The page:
INTRO: Was there ever any choice in the Universe being as it is? Albert Einstein could have been wondering about this when he remarked to mathematician Ernst Strauss: “What I’m really interested in is whether God could have made the world in a different way; that is, whether the necessity of logical simplicity leaves any freedom at all.”

US physicist James Hartle, who died earlier this year aged 83, made seminal contributions to this continuing debate. Early in the twentieth century, the advent of quantum theory seemed to have blown out of the water ideas from classical physics that the evolution of the Universe is ‘deterministic’. Hartle contributed to a remarkable proposal that, if correct, completely reverses a conventional story about determinism’s rise with classical physics, and its subsequent fall with quantum theory. A quantum Universe might, in fact, be more deterministic than a classical one — and for all its apparent uncertainties, quantum theory might better explain why the Universe is the one it is, and not some other version... (MORE - details)
Another Freud fad cycle. No surprise. In this post-Western era where knowledge is decolonized, meritocracy is fading, and native or regional traditional beliefs revived and elevated once more (after systemic oppression of the past)... There will certainly be a welcoming door for even old pseudoscience of the West to be reinvigorated, too. Even the current tsunami of research paper retractions can be solved in that new spirit by likewise lowering the standards of guidelines and peer review. (The latter are so Eurocentric slash racist and WEIRD to begin with, after all.) ;)
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‘Psychoanalysis has returned’: why 2023 brought a new Freud revival

EXCERPTS: He [Freud] is currently emerging from a few decades of denigration, given one slide at most (and only to be called a quack) in introductory psychology classes, reduced to prurient and possibly antisemitic stereotypes in the culture, his ideas brushed aside for their “lack of evidence”.

The idiom of psychoanalysis remains a conventional, shorthand way to discuss romance and parent-child relationship [...] It describes the way we think about categories of working relationships proximate and distant ... and admiring one-sided relationships with intimate strangers ... The power of psychoanalysis remains. As Harold Bloom, whom I would not champion otherwise, bluntly put it: “Throwing Freud out will not get rid of him, because he is inside us. His mythology of the mind has survived his supposed science, and his metaphors are impossible to evade.”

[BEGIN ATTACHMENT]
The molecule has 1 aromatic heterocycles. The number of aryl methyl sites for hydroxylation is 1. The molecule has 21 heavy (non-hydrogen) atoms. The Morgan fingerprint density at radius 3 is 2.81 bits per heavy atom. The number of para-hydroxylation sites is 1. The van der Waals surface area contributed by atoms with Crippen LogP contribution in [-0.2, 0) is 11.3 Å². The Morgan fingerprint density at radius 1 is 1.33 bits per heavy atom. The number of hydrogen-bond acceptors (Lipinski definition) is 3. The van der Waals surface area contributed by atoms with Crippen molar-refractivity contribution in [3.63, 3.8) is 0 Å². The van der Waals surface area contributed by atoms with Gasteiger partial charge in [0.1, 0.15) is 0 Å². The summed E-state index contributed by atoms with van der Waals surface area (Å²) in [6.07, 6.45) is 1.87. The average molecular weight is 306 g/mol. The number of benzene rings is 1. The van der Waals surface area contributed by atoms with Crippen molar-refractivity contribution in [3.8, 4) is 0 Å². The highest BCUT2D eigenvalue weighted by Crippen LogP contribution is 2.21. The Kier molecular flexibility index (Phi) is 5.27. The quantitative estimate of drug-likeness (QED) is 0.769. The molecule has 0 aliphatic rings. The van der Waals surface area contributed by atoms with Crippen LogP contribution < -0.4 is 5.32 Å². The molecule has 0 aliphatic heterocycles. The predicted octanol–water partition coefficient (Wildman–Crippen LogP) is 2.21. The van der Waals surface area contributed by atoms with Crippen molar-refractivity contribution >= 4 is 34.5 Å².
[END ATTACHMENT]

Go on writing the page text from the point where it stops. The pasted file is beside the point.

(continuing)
This is not the first Christmas that has brought murmurs of a Freud revival. [...] Zooming ahead to our century, we’ve been treated to both documentary and biopic...

Yet this resurrection of Freud feels different, because more and more people are not just interested in what Papa Freud said, but in trying out his method of treatment themselves... (MORE - missing details)
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Kurt Gödel's argument for life after death

EXCERPTS: As the foremost logician of the 20th century, Kurt Gödel is well known for his incompleteness theorems and contributions to set theory, the publications of which changed the course of mathematics, logic and computer science.

[...] Thanks to Marianne’s direct question about Gödel’s belief in an afterlife, we get his mature views on the matter. She asked him for this in 1961, a time when he was in top intellectual form and thinking extensively about philosophical topics at the Institute for Advanced Study (IAS) in Princeton, New Jersey, where he had been a full professor since 1953 and a permanent member since 1946. The nature of the exchange compelled Gödel to detail his views in a thorough and accessible manner... (MORE - details)
Torture & Ticking Bombs

Edward Hall is sceptical about this infamous ethical example’s usefulness.

EXCERPTS: Philosophers love thought experiments, and few have been as influential in contemporary moral and political philosophy as ‘the ticking bomb’.

The idea was famously employed by Michael Walzer in his seminal treatment of the problem of dirty hands (Political Action, 1973), and has been the topic of heated discussion ever since.

[...] The ticking bomb is commonly invoked to justify torturing terrorist suspects, and the thought experiment pervades media discussion of this issue. ... However, the suggestion that the ticking bomb scenario justifies the use of torture in emergency situations has been subjected to penetrating criticism... (MORE - details)